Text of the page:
One of my favourite parts of my job is meeting people of all walks of life that I certainly wouldn’t have had the opportunity to outside of it. Most recently, I got to speak with a veteran artist who had the most inspirational — not to mention, moving — story to share. We sat down for an interview that was meant to only be half an hour long but turned into an hour affair.
This guy was none other than Cheong Laitong, one of Malaysia’s pioneering artist who played a pivotal role in kickstarting the art scene in Malaysia. There is a full feature I wrote of him and his journey — from his early days in China to how he had to flee his home to come here to Malaysia — for Tatler that you can read here so I won’t repeat myself with the details, but I can safely say he’s one of the most fascinating people I’ve had the chance to sit down with, have a conversation and write about yet.
Following the interview, we were invited to go for the opening of his solo exhibition and for the first time, art pulled a string in my core, maybe because I got to have a glimpse into the story of the artist prior to seeing his works.
One of the things he told me during our interview was, “My art has always been a reflection of my feelings through my physical actions.”
Looking at his works, I could actually feel it within me his feelings that he translated into each stroke of the brush and each coming together of colours, lines and gradation. That was the first I felt the same wave of prickly warmth that washes its way down my back and into my chest when I consume the words of the greatest authors. Only this time, not a single word was spelled nor was it uttered. That’s saying something because I’ve always loved words; I’ve always drawn my greatest inspirations from literature and the power it has to plant ideas, move emotions and make you feel more than just the mere mortal you are.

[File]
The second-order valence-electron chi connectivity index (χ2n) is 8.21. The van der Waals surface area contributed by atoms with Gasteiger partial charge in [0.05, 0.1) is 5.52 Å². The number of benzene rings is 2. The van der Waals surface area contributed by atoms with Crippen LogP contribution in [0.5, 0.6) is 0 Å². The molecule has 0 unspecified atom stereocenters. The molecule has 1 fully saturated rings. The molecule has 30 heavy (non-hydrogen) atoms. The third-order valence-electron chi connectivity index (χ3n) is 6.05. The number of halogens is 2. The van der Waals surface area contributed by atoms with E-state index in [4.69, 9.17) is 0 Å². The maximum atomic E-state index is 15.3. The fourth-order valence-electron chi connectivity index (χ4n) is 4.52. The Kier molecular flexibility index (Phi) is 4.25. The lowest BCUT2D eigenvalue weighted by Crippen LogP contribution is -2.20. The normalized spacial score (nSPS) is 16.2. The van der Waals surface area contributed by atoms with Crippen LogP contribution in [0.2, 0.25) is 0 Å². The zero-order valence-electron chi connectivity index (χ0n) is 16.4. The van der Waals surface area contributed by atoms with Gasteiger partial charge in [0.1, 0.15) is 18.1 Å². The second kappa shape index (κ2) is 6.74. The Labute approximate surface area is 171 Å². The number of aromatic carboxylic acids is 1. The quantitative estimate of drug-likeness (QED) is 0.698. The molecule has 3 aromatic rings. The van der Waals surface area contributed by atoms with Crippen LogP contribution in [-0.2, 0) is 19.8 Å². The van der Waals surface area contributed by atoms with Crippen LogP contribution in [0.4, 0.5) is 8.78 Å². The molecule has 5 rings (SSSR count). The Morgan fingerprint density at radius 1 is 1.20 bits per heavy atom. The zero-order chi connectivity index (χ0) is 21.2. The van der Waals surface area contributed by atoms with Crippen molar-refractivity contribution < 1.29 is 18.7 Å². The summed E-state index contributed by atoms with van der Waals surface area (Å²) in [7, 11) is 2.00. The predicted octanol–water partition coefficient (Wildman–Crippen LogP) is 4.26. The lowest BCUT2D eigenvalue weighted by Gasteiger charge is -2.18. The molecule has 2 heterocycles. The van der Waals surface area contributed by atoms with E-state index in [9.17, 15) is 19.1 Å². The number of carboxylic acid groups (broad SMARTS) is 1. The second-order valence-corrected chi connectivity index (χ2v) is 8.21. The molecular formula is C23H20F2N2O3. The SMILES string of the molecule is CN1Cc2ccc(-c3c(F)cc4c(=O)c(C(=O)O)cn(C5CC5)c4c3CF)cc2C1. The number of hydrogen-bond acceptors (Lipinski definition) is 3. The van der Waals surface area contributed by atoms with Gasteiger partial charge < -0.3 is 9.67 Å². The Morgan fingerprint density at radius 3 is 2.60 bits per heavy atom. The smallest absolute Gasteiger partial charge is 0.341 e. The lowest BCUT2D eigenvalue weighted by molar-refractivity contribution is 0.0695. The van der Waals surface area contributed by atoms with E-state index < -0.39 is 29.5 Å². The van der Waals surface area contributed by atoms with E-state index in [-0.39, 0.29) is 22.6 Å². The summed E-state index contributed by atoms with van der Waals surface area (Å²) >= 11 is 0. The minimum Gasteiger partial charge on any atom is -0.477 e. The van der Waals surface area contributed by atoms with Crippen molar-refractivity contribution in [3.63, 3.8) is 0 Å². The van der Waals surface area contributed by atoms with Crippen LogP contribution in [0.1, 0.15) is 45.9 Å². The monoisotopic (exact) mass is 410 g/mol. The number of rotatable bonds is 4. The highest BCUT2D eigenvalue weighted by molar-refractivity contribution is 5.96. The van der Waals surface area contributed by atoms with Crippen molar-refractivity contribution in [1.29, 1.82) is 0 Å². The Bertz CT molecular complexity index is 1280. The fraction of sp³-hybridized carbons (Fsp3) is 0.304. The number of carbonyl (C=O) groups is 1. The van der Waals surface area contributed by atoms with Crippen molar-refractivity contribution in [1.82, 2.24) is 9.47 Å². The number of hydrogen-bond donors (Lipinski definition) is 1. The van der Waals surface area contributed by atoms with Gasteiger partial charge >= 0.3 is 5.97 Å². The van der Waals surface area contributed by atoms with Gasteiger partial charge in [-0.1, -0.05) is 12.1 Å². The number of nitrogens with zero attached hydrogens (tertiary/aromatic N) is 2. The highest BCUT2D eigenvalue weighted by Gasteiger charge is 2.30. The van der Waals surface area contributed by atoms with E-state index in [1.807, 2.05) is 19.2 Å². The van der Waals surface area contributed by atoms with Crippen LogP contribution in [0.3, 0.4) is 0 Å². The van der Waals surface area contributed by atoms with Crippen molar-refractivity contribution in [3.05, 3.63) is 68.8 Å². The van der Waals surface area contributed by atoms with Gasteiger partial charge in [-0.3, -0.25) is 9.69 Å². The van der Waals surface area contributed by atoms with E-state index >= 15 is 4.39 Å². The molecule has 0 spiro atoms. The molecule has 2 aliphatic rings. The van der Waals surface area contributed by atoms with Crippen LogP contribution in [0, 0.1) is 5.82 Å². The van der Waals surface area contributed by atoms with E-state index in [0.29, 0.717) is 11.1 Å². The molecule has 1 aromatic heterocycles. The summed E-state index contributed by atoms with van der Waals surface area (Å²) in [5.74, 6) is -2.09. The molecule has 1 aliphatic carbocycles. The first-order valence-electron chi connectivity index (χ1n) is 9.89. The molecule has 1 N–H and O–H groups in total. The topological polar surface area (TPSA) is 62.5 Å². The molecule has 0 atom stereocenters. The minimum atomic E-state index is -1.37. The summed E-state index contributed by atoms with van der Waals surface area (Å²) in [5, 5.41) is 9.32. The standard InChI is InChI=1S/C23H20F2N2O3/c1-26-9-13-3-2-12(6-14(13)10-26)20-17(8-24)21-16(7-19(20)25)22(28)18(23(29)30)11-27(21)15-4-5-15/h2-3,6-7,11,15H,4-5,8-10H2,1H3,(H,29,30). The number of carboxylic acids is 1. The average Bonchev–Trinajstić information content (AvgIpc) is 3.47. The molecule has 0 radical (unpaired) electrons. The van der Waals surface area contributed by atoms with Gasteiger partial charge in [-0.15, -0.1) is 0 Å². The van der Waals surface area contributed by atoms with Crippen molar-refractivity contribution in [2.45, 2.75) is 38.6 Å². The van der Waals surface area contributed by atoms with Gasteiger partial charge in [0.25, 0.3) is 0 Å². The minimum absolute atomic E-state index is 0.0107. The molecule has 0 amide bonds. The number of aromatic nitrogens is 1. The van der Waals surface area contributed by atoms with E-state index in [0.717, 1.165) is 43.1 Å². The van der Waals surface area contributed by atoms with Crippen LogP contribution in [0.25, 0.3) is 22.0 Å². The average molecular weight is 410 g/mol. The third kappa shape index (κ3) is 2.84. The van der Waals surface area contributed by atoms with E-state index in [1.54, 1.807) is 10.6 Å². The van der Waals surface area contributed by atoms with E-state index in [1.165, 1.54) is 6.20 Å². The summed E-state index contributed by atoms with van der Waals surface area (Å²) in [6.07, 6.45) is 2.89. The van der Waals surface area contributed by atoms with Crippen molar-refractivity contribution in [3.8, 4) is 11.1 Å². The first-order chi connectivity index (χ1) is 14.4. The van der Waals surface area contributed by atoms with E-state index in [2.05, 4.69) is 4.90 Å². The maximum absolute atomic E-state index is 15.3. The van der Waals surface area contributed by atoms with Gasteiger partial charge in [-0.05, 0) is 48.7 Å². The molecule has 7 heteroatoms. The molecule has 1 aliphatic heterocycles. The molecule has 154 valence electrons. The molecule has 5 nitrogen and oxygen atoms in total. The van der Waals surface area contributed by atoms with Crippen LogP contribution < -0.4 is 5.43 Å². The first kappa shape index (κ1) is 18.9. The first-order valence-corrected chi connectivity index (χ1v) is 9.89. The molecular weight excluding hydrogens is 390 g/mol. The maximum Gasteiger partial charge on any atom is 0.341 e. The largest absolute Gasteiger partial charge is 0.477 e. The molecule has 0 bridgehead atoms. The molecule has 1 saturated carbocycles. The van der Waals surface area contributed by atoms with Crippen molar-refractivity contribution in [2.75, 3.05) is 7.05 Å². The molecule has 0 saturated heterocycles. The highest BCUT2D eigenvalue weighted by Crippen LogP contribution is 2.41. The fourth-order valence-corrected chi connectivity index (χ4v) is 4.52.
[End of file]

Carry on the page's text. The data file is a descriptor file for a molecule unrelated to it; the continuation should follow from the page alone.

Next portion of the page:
For an evening, I found the same effect from a canvas of carefully thought out lines and colours instead.
It was, in a word, beautiful.
The artist himself, Cheong Laitong. Thank you for sharing your story with me.
A string quartet! I’ve never seen one live in action before, heh.
The crowd on opening night. Impressive, isn’t it!
I love how this Ninja is always up for an adventure whenever I suggest one. He said yes to coming to the art exhibition even though the both of us know close to nothing about it with the same enthusiasm he agreed to hike Mt Kinabalu even though he hates the great outdoors — with a shrug of the shoulders and an upbeat “Why not?”
That piece on the extreme right is one of my favourites. I just love the colours in there and the organised mess of the whole piece.
Joey, an ex-classmate from college, is the founder and owner of a events management company now (I’m so proud of her!), the very one that organised this exhibition. Great job, Joey!
There was even a harpist! As you can tell, I don’t go to a lot of things often. After this one, though, I’m definitely going to change that.
Here is Laitong’s star piece, which I heard fetches more than half a million.
Here’s to more new experiences on the weekends. Because “why not?” 🙂